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Clearpath Robotics Now Supporting ROS on Windows

Program your yellow and black robots while avoiding Linux entirely

2 min read
Clearpath Robotics' Jackal ground robot
Photo: Clearpath Robotics

Part of the appeal of the Robot Operating System, or ROS, is that it’s much faster and easier to get started with robots because so much of the difficult and annoying groundwork is already done for you. This is totally true, but for many people, getting started with ROS adds a bunch of difficult and annoying groundwork of its own, in the form of Linux. All kinds of people will tell you, “Oh just learn Linux, it’s not so bad!” But sometimes, it really kind of is so bad, especially if all you want is for your robot to do cool stuff.

Since 2018, Microsoft has been working on getting ROS to run on Windows, the operating system used by those of us who mostly just want our computers to work without having to think about them all that much (a statement that Linux users will surely laugh at). For that to be really useful to the people who need it, though, there needs to be robot support, and today, Clearpath Robotics is adding ROS for Windows support to their fleet of friendly yellow and black ground robots.

A few interesting bits from the press release:

Engineering teams at Clearpath and Microsoft have worked together to bring support for ROS on Windows 10 IoT Enterprise and Windows 10 Desktop, to Clearpath robots, starting with Jackal UGV.

Windows offers various benefits which are applicable to robotics scenarios. Firstly, Windows provides multilayered security advances that protect deployments, detect anomalies and remediates issues through its enterprise-grade Windows security framework. Secondly, with Windows 10 IoT Enterprise and Azure IoT, users can take full advantage of cloud computing by offloading processes to the cloud or using cloud intelligence at the edge, for live decision making and autonomy. Finally, developers can utilize the same familiar toolsets and developer environments like Visual Studio or Visual Studio Code with extensions for ROS to expedite application development on ROS.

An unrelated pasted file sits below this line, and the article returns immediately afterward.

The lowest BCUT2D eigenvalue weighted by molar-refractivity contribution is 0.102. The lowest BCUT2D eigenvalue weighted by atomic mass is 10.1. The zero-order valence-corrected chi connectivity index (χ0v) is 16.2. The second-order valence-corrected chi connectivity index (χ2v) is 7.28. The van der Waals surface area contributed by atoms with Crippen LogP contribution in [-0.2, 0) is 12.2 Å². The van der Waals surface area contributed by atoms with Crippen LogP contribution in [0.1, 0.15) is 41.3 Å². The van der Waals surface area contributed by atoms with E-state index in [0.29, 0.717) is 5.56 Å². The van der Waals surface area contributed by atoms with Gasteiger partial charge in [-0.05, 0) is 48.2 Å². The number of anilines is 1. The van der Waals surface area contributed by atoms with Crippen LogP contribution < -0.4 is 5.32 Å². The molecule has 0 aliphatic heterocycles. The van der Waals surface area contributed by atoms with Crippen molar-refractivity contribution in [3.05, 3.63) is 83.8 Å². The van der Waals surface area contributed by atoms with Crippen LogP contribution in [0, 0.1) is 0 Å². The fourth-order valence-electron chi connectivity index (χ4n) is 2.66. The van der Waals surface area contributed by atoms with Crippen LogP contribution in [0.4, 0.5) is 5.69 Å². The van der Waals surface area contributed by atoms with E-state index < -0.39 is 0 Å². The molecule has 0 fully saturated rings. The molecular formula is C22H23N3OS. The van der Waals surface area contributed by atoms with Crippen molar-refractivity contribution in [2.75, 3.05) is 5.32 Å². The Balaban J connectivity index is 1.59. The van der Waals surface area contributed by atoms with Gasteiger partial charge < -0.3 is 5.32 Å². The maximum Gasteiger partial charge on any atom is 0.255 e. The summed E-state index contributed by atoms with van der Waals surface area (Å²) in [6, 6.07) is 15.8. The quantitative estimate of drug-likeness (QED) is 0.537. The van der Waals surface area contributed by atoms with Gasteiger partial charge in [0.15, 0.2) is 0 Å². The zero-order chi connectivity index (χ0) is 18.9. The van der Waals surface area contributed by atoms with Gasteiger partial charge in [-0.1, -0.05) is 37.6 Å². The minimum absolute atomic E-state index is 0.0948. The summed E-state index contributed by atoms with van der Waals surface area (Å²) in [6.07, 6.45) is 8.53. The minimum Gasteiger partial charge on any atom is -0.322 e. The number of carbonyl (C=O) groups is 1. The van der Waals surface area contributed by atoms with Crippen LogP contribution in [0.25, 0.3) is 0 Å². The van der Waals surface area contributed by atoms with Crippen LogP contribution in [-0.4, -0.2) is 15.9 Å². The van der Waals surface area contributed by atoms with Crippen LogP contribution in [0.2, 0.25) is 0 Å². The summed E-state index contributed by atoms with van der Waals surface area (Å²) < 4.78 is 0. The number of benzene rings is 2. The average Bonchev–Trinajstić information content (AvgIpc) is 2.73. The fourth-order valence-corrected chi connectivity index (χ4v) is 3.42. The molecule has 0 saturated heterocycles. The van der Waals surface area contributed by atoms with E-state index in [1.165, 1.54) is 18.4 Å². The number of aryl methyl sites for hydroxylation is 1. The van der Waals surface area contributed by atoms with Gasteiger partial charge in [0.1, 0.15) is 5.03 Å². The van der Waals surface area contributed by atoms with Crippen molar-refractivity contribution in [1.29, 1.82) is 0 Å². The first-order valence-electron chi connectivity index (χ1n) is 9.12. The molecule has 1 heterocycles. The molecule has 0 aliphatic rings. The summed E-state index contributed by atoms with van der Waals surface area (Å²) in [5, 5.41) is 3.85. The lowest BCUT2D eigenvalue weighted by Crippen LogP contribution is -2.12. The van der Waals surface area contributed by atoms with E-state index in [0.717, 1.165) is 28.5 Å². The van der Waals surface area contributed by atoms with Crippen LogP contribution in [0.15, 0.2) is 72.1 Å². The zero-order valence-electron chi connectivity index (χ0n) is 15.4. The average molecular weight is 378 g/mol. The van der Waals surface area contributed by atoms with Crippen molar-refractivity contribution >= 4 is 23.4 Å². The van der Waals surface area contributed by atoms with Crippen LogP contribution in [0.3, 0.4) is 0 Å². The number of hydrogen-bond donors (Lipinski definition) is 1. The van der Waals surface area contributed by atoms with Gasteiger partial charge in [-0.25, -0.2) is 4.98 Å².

So far, this is just for the Clearpath Jackal, although Clearpath says that their other UGVs will be getting Windows support as well. 

Before you get too excited about all of this, keep in mind that running ROS on Windows is not yet what we’d call a streamlined experience. This is too bad, because one of the biggest potential benefits of ROS on Windows is for educational robots, where teachers and parents are going to have to get up to speed quickly (and troubleshoot somehow). It’s going to take a while to turn ROS for Windows into the magical Clippy-enabled experience that we all definitely want.

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The Bionic-Hand Arms Race

The prosthetics industry is too focused on high-tech limbs that are complicated, costly, and often impractical

12 min read
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A photograph of a young woman with brown eyes and neck length hair dyed rose gold sits at a white table. In one hand she holds a carbon fiber robotic arm and hand. Her other arm ends near her elbow. Her short sleeve shirt has a pattern on it of illustrated hands.

The author, Britt Young, holding her Ottobock bebionic bionic arm.

Gabriela Hasbun. Makeup: Maria Nguyen for MAC cosmetics; Hair: Joan Laqui for Living Proof
DarkGray

In Jules Verne’s 1865 novel From the Earth to the Moon, members of the fictitious Baltimore Gun Club, all disabled Civil War veterans, restlessly search for a new enemy to conquer. They had spent the war innovating new, deadlier weaponry. By the war’s end, with “not quite one arm between four persons, and exactly two legs between six,” these self-taught amputee-weaponsmiths decide to repurpose their skills toward a new projectile: a rocket ship.

The story of the Baltimore Gun Club propelling themselves to the moon is about the extraordinary masculine power of the veteran, who doesn’t simply “overcome” his disability; he derives power and ambition from it. Their “crutches, wooden legs, artificial arms, steel hooks, caoutchouc [rubber] jaws, silver craniums [and] platinum noses” don’t play leading roles in their personalities—they are merely tools on their bodies. These piecemeal men are unlikely crusaders of invention with an even more unlikely mission. And yet who better to design the next great leap in technology than men remade by technology themselves?

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